Nothing tests transient response like Take Five. I've heard this recording every way imaginable – harsh, overly reverberant, dull, muted and everything in between. Take Five in the treated room is a revelation. The launch of the initial transient is spectacularly fast, clean and sharp. The cymbals flow cleanly and independently of the drums each with natural decay, no time and phase smearing and completely devoid of deleterious room-mode effects.

In my previous room one or two of the drum thwacks were emphasized while others were suppressed which in retrospect was unnatural. Now the sound is alive, fast, quick and clean. Listening to music with lightning transients, natural decay and reverb is for lack of a better word startling. Interestingly as we talk of walls disappearing, people often claim to hear this effect in untreated rooms but I assure you that’s not the same. Yes you can hear sound coming at you from all directions but the untreated room delivers a more restricted and congested soundstage, reduced imaging and a harder tone. The timbre of one instrument becomes less distinguishable from the next. Progressive treatments provide an increased openness, clarifying the subtlety within the music, smoothing the frequency response and making the disappearing wall phenomena jump to another level.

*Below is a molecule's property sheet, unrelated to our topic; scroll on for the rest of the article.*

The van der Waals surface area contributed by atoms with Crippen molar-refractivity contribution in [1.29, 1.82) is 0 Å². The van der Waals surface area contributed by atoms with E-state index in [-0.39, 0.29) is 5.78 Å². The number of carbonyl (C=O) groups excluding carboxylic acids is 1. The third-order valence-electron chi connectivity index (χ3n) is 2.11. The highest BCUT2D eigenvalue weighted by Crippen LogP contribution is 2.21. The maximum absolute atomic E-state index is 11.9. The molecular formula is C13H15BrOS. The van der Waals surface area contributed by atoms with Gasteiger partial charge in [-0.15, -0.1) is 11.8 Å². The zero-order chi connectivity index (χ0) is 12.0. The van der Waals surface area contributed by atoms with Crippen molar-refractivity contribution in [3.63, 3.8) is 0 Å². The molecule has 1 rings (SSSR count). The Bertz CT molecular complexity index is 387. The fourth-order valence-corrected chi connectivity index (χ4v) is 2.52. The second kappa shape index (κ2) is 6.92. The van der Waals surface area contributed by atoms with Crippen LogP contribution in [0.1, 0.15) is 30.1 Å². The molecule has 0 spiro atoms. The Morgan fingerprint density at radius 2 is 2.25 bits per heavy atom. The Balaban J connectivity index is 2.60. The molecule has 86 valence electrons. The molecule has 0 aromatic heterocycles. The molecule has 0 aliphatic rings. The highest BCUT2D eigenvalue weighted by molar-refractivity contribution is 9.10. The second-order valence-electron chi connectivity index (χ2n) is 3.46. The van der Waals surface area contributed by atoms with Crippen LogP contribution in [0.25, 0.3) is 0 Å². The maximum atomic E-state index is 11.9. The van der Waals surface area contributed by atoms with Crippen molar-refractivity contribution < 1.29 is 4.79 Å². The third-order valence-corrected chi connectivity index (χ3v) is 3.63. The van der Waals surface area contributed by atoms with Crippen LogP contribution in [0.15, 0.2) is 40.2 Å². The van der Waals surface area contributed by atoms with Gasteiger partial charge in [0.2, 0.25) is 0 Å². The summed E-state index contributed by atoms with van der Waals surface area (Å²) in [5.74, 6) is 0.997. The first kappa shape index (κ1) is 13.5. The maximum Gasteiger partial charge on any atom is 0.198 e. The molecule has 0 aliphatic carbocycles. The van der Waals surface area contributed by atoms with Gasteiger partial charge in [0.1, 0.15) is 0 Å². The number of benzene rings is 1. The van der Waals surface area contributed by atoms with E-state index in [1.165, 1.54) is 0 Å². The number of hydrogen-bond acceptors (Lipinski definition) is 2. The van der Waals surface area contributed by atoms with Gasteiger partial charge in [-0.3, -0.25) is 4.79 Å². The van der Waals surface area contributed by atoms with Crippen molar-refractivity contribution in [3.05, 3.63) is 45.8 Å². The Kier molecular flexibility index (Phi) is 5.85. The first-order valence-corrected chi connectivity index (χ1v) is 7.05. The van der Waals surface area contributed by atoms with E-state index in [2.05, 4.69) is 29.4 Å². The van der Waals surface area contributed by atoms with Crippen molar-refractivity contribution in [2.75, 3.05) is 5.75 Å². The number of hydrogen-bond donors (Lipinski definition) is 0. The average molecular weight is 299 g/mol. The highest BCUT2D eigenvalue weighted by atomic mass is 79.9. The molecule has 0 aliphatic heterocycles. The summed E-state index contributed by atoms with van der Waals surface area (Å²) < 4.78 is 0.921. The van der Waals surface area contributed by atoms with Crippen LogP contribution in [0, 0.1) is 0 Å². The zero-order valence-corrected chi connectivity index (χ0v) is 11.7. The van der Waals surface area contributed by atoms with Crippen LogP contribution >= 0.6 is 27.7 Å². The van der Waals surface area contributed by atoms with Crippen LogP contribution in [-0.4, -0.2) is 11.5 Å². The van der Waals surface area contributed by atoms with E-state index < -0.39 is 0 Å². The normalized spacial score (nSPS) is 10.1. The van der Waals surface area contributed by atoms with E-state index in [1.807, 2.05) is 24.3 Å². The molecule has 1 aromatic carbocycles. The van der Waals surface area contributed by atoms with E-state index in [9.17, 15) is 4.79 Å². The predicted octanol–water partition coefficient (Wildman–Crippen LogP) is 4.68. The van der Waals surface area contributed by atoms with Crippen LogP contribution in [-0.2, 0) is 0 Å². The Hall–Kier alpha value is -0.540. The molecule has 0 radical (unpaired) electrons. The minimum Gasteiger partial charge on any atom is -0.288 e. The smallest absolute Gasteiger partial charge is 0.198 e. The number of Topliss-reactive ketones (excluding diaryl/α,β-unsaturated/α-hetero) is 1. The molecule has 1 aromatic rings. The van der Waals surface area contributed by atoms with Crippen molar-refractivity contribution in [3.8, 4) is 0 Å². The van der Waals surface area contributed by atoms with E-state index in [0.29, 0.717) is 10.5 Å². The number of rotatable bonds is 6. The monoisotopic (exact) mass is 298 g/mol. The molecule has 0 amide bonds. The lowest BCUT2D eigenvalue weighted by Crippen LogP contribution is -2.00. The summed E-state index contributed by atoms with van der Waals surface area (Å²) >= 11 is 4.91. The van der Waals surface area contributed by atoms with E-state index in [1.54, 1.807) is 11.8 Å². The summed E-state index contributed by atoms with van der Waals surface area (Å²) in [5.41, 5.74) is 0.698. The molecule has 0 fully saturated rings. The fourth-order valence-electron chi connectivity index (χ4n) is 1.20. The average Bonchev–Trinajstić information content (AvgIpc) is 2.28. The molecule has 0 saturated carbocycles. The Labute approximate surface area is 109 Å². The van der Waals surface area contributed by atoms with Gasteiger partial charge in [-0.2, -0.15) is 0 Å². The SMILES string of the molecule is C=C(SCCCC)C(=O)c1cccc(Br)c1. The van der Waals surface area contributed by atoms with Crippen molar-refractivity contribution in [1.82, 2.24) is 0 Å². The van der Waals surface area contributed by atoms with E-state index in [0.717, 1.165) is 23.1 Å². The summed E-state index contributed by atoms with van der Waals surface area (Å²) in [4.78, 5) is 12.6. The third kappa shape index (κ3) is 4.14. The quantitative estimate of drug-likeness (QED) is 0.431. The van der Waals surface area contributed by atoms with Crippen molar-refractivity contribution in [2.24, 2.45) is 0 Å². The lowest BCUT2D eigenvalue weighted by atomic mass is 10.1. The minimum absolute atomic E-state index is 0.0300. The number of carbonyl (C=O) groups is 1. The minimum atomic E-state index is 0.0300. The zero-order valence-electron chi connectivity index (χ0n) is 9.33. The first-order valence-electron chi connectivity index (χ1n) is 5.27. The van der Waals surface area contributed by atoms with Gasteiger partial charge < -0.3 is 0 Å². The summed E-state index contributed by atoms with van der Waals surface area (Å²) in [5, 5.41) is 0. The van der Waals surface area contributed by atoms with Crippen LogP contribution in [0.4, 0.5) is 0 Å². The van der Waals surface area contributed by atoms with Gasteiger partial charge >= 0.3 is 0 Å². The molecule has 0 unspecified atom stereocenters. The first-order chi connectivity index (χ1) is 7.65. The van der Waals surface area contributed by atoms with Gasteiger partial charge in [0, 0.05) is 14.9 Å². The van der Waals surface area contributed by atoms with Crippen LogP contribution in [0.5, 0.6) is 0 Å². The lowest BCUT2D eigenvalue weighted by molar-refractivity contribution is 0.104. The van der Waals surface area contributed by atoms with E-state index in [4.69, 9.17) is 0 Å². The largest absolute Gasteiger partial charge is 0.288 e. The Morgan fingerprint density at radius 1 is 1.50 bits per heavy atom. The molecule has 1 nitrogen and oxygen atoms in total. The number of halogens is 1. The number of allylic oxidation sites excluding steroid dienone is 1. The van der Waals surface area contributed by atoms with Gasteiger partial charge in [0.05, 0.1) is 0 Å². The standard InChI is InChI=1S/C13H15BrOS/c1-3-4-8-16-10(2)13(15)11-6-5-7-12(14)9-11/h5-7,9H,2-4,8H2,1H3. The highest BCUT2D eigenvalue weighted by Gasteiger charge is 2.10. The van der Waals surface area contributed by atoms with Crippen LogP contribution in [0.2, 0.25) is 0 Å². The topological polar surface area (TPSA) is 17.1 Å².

Timbre, color and texture are intertwined. Together they define the purity of one instrument or voice playing the same note at the same pitch and loudness. These elements help us delineate the music and its instruments. The traps open up the room wit clearer musical definition. One now sees each instrument as characterized by its subtle textures and the effect is not subtle.